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The autobiography of elegant criminal, François Eugène Vidocq, from his birth in a French jail in 1775 to his appointment as chief of police of Paris where he intends to rob the city bank. Along the way, he escapes from jail with Emile, who becomes his partner in crime, poses as a lieutenant to rob a showgirl of her ruby garter, and steals the jewels of a marquise in whose home he's a guest. He's also posed as an artist's model for a portrait of St. George (Emile's face is the dragon's), and the marquise's granddaughter falls in love first with his visage and then him. Can she help him slay his own dragons, especially when the showgirl reappears and the bank vault beckons? Written by
George Sanders is an eloquent thief who becomes a police chief
I wanted to see some George Sanders, and so I watched "A Scandal in Paris", which I'd never seen. I found the movie pleasant, a good diversion, quite witty and a good vehicle for the talents of Sanders. Here are some further impressions.
First off I saw that it was an independent production by Arnold Pressburger. This was a good sign. He was a major independent producer who had a long career. His films may not be as high quality or well-known as those of Samuel Goldwyn, who was top notch, but they can be counted on as good quality. He pulled together a good cast here, headed by Sanders and including Akim Tamiroff, Carole Landis, Alan Napier, Gene Lockhart, Alma Kruger, Vladimir Sokoloff, Fritz Leiber, Pedro de Cordoba, Signe Hasso and Jo Ann Marlowe.
Tamiroff plays a crude cutthroat who teams up with Sanders for burglaries after they escape prison with help from Tamiroff's family of thieves, forgers, and crooks. Tamiroff provides some of the darker element in the film, needed to give it some life. Landis is the spirited wife of Lockhart, but she fancies Sanders. Landis provides some sparks too. Napier appears fairly briefly as a rich Marquis. His wife is Alma Kruger in an effective role as the Marquise who has jewels that become a target for Sanders and Tamiroff who insinuate themselves into their mansion. Hasso and Marlowe are the daughters of Napier and Kruger. Hasso attracts Sanders. Marlowe is first rate as a precocious younger sister. Hasso's part is fairly dull, as she is quiet and innocent for most of the picture. Lieber is in support as an artist who has used Sanders and Tamiroff as models, after which they stole a horse. The local priest is Pedro de Cordoba. Lockhart uses his comic talent to portray a frustrated police chief and husband.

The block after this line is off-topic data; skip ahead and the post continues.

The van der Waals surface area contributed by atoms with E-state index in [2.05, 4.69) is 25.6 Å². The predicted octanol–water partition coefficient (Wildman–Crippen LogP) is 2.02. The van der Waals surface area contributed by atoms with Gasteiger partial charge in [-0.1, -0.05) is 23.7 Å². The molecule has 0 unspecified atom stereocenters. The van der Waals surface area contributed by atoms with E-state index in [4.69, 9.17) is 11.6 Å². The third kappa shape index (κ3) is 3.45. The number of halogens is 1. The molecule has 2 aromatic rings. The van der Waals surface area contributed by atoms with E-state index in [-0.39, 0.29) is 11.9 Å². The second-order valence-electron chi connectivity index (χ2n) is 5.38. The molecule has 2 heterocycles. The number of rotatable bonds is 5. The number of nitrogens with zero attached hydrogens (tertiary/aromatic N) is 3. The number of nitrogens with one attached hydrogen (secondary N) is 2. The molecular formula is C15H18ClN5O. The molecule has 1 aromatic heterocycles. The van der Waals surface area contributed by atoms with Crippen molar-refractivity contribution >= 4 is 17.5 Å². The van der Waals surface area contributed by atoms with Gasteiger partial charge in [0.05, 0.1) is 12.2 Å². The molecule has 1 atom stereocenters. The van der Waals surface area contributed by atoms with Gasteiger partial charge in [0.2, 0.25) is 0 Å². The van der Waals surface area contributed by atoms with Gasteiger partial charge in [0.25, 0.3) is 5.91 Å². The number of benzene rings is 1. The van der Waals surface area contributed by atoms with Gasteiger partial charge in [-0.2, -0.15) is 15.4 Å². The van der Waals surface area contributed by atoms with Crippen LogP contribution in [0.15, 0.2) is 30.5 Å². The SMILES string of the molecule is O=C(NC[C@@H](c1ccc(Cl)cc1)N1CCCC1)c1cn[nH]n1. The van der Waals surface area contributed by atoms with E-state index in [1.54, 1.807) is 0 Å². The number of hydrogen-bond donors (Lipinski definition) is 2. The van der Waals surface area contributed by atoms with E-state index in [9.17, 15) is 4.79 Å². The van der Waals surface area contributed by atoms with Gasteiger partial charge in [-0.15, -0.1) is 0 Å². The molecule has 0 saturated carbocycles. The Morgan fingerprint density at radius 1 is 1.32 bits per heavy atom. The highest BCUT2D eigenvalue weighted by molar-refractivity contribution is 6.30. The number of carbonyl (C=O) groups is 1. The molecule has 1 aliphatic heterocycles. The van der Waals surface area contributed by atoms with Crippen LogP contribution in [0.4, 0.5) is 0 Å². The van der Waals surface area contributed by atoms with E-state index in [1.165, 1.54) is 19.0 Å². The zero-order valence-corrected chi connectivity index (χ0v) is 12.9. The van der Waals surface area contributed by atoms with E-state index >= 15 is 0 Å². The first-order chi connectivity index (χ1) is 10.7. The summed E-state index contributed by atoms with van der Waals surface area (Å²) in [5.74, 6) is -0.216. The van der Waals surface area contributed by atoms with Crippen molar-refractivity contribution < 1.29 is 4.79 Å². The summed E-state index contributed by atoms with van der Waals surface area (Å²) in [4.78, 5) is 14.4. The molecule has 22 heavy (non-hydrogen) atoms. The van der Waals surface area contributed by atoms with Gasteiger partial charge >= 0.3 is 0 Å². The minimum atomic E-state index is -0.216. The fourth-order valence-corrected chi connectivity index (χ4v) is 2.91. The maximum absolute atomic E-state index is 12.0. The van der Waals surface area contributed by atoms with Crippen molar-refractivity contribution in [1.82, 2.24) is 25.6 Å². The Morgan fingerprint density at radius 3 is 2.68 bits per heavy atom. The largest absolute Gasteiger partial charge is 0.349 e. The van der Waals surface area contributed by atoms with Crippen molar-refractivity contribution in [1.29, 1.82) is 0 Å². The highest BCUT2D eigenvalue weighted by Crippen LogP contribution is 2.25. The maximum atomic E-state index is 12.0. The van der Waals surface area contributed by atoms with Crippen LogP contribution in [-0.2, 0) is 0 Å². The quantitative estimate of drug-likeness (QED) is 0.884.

Hollywood was simply awash with talent in these years and it shows in the cast. In the golden era of television, much of this talent went into TV dramas.
The movie uses sets and sound stages. They are well done and look nice, but their sound quality gives them away a few times and undermines the movie subtly when this happens. It's not a fatal defect by any means but it's noticeable sometimes. The best thing to do is get into the spirit of the play and forget about it, or even appreciate how well the sets look.
Sanders has many witty lines and also narration that he delivers in his customary smooth, cynical and sophisticated way. The story is quite well put together. It has some surprises.
Basically, "A Scandal in Paris" is a light comedy of wit, situations and manners, with some touches of farce. It was easy to take but it is not always "smooth". There are some places where it could have used more polishing or takes.
I came away thinking that Hollywood has to be given a lot of credit for its being able to produce films of this quality for mass consumption, even if they were not top notch. The average was still quite good. This is what made it world famous and why its films would go global. This is why we're seeing so many older films brought out on VHS tape and now DVD. There's still demand to see these movies.
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